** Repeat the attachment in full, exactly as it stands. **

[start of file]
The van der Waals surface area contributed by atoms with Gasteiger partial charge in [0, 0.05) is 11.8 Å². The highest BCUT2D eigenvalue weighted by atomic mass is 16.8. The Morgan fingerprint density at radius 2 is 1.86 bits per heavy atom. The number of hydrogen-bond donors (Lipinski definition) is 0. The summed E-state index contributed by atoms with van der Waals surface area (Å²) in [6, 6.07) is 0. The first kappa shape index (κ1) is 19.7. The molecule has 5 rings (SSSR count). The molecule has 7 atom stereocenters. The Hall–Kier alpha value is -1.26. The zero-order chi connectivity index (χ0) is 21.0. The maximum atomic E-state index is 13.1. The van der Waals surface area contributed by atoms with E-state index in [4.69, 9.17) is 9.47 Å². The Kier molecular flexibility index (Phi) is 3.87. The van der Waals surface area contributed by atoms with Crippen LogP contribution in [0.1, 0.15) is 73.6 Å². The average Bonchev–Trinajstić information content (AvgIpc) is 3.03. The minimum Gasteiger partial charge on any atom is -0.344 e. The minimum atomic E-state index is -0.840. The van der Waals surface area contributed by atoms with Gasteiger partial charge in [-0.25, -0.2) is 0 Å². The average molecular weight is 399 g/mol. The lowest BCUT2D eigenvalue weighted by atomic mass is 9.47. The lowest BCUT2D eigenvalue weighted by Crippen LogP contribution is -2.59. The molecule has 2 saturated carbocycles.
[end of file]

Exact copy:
The van der Waals surface area contributed by atoms with Gasteiger partial charge in [0, 0.05) is 11.8 Å². The highest BCUT2D eigenvalue weighted by atomic mass is 16.8. The Morgan fingerprint density at radius 2 is 1.86 bits per heavy atom. The number of hydrogen-bond donors (Lipinski definition) is 0. The summed E-state index contributed by atoms with van der Waals surface area (Å²) in [6, 6.07) is 0. The first kappa shape index (κ1) is 19.7. The molecule has 5 rings (SSSR count). The molecule has 7 atom stereocenters. The Hall–Kier alpha value is -1.26. The zero-order chi connectivity index (χ0) is 21.0. The maximum atomic E-state index is 13.1. The van der Waals surface area contributed by atoms with E-state index in [4.69, 9.17) is 9.47 Å². The Kier molecular flexibility index (Phi) is 3.87. The van der Waals surface area contributed by atoms with Crippen LogP contribution in [0.1, 0.15) is 73.6 Å². The average Bonchev–Trinajstić information content (AvgIpc) is 3.03. The minimum Gasteiger partial charge on any atom is -0.344 e. The minimum atomic E-state index is -0.840. The van der Waals surface area contributed by atoms with Gasteiger partial charge in [-0.25, -0.2) is 0 Å². The average molecular weight is 399 g/mol. The lowest BCUT2D eigenvalue weighted by atomic mass is 9.47. The lowest BCUT2D eigenvalue weighted by Crippen LogP contribution is -2.59. The molecule has 2 saturated carbocycles.